(The Hill) — Rep. Matt Gaetz (R-Fla.) was among the 20 House Republicans who voted on Tuesday against a bill that seeks to combat human trafficking.
The legislation, titled the Frederick Douglass Trafficking Victims Prevention and Protection Reauthorization Act, passed in a 401-20 vote, with all opposition coming from Republicans. Eight Republicans and one Democrat did not vote.
Gaetz, who is currently under investigation by the Department of Justice for sex trafficking allegations involving a minor, was among the Republicans who opposed the bill that aims to bolster programs including shelters, mental health care, education and job training for victims of human trafficking.
Gaetz was joined by GOP Reps. Brian Babin (Texas), Andy Biggs (Ariz.), Lauren Boebert (Colo.), Mo Brooks (Ala.), Ken Buck (Colo.), Andrew Clyde (Ga.), Louie Gohmert (Texas), Paul Gosar (Ariz.), Marjorie Taylor Greene (Ga.), Andy Harris (Md.), Jody Hice (Ga.), Thomas Massie (Ky.), Tom McClintock (Calif.), Mary Miller (Ill.), Troy Nehls (Texas), Ralph Norman (S.C.), Scott Perry (Pa.), Chip Roy (Texas) and Van Taylor (Texas).
The bill calls for allocating more than $1.1 billion over five years to reapprove and bolster programs that were created under the Trafficking Victims Protection Act of 2000.
According to the measure, local educational agencies operating in a high-intensity sex trafficking area or a location with significant child labor trafficking would be prioritized for Frederick Douglass Human Trafficking Prevention Education Grants. Local educational agencies that work with nonprofit organizations focused on human trafficking prevention education and partner with law enforcement would also be prioritized, among other groups.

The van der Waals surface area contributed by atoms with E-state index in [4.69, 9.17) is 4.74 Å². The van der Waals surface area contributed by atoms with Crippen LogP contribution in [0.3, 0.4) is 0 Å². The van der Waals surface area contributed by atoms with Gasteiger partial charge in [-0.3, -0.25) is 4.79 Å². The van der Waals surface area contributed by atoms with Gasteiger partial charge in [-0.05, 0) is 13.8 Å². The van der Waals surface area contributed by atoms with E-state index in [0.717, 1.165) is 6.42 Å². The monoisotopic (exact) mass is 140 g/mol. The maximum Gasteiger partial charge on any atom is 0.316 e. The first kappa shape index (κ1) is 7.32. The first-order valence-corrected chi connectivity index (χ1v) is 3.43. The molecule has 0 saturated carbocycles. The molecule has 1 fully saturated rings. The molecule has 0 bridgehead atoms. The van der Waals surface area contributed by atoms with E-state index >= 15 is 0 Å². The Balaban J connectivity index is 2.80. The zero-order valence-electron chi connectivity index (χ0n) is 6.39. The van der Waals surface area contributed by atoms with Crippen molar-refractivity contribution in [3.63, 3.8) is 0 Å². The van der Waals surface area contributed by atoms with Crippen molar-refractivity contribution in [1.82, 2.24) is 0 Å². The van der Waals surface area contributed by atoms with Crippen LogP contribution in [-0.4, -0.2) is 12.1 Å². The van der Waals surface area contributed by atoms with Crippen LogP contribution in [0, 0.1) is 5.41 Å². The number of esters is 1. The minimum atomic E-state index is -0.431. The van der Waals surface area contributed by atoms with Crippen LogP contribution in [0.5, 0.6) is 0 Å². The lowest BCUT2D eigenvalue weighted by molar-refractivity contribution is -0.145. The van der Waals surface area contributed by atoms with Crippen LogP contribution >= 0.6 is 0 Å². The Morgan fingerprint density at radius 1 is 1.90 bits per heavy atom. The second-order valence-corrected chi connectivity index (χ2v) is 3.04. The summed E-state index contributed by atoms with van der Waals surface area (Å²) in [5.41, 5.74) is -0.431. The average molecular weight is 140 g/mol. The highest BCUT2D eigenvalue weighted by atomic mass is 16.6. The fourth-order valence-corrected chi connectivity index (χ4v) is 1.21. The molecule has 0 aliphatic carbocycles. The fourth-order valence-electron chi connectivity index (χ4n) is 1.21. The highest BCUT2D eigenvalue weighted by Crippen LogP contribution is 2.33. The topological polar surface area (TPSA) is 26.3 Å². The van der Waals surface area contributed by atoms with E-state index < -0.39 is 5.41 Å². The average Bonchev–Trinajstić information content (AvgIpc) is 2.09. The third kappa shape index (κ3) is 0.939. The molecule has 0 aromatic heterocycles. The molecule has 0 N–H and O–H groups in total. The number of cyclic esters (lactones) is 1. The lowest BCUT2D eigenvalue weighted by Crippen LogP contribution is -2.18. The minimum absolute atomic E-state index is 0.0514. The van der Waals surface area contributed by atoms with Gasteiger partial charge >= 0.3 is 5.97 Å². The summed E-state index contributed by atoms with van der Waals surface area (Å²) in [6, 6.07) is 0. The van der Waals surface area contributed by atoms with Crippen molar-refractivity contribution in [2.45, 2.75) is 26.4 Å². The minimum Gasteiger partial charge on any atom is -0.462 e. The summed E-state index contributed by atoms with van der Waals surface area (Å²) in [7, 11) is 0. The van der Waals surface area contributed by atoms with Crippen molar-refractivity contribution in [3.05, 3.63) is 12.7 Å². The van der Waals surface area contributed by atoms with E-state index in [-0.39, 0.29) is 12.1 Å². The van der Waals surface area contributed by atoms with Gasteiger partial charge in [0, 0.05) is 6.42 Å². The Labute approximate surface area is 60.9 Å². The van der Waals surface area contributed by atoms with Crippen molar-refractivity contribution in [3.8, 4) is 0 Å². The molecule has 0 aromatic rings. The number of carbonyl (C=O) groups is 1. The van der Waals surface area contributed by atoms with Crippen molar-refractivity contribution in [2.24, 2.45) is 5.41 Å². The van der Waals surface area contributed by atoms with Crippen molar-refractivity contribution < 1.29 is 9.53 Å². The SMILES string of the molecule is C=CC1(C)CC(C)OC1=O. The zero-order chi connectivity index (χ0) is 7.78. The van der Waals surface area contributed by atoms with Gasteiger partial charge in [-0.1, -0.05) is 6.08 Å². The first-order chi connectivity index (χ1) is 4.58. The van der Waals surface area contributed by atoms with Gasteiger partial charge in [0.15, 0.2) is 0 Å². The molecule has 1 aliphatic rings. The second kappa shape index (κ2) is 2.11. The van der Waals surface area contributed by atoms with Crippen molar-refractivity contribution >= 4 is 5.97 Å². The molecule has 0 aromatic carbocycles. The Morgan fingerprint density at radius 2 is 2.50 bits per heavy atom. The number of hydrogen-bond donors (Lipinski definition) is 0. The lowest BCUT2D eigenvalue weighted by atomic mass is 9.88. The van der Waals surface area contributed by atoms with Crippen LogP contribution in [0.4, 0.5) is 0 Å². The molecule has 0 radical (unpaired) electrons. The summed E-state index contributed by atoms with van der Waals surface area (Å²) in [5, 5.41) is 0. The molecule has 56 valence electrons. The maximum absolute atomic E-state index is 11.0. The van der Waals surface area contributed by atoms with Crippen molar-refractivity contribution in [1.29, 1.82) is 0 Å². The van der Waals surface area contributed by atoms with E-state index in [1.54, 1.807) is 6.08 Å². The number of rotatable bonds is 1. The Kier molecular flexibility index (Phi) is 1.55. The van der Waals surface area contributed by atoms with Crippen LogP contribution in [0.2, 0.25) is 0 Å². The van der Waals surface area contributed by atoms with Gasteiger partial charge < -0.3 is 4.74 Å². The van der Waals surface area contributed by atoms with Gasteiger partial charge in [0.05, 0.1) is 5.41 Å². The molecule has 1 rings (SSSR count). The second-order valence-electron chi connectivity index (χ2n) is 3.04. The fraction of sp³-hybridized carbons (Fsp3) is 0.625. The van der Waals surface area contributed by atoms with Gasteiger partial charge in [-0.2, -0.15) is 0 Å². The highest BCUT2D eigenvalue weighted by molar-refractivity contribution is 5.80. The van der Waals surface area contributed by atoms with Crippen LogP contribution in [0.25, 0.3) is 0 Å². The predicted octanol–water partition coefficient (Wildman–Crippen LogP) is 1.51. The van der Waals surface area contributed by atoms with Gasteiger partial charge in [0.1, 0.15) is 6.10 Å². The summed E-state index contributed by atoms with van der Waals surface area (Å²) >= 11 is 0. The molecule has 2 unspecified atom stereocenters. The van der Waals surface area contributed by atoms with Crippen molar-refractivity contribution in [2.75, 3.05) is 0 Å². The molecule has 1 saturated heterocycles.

The legislation would also reauthorize the Department of Homeland Security’s Angel Watch Center, which is meant to prevent international sex tourism travel perpetrated by child sex offenders, and improve trafficking prevention education for children by including parents and law enforcement in child-trafficking and online grooming prevention.
Additionally, it would allocate $35 million each fiscal year for housing options that would help to separate women from their abusers.
News broke last year that Gaetz, who remains close to former President Trump, was under investigation by the Justice Department for allegations that he had a sexual relationship with a 17-year-old woman and financed her traveling with him. The Florida Republican has denied the assertions, claiming that he and his family “have been victims of an organized criminal extortion.”
Those allegations, however, crept back into the spotlight this week after Marc Short, who served as chief of staff to former Vice President Mike Pence, shot back at Gaetz over criticism of the ex-vice president.
Gaetz, in delivering remarks to Turning Point USA, a conservative student group, said, “Let me just say what everyone here knows: Mike Pence will never be president. Nice guy, not a leader.”
Asked about those comments on Monday, Short told CNN, “Well, I don’t know if Mike Pence will run for president in 2024, but I don’t think Matt Gaetz will have an impact on that. In fact, I’d be surprised if he’s still voting. It’s more likely he’ll be in prison for child trafficking by 2024.”
Short continued: “I’m actually surprised the Florida law enforcement still allows him to speak to teenage conferences like that. So, I’m not too worried what Matt Gaetz thinks.”
When Gatez was asked about his vote, the congressman told The Hill that, “the government’s failure to accurately and specifically define human trafficking allows this legislation to act as a backdoor loophole for illegal immigration and amnesty. The bill also costs over half a billion dollars to implement and gives more taxpayer money to overfunded, inefficient grant programs.”